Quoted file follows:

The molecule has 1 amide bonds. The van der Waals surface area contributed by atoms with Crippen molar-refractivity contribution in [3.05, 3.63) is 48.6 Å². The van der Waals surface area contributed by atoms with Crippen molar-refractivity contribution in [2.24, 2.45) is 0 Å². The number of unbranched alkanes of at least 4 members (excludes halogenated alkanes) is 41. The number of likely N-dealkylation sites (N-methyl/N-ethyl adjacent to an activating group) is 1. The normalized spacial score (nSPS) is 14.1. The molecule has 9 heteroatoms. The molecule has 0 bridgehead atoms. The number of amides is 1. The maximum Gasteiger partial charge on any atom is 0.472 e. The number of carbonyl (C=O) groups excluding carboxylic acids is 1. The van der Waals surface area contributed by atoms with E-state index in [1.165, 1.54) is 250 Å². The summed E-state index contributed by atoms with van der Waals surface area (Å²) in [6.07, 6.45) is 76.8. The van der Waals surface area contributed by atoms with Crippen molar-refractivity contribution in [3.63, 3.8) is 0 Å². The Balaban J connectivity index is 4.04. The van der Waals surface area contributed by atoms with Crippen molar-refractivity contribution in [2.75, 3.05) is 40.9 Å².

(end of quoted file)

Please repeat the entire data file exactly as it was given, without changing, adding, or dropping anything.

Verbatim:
The molecule has 1 amide bonds. The van der Waals surface area contributed by atoms with Crippen molar-refractivity contribution in [3.05, 3.63) is 48.6 Å². The van der Waals surface area contributed by atoms with Crippen molar-refractivity contribution in [2.24, 2.45) is 0 Å². The number of unbranched alkanes of at least 4 members (excludes halogenated alkanes) is 41. The number of likely N-dealkylation sites (N-methyl/N-ethyl adjacent to an activating group) is 1. The normalized spacial score (nSPS) is 14.1. The molecule has 9 heteroatoms. The molecule has 0 bridgehead atoms. The number of amides is 1. The maximum Gasteiger partial charge on any atom is 0.472 e. The number of carbonyl (C=O) groups excluding carboxylic acids is 1. The van der Waals surface area contributed by atoms with E-state index in [1.165, 1.54) is 250 Å². The summed E-state index contributed by atoms with van der Waals surface area (Å²) in [6.07, 6.45) is 76.8. The van der Waals surface area contributed by atoms with Crippen molar-refractivity contribution in [3.63, 3.8) is 0 Å². The Balaban J connectivity index is 4.04. The van der Waals surface area contributed by atoms with Crippen molar-refractivity contribution in [2.75, 3.05) is 40.9 Å².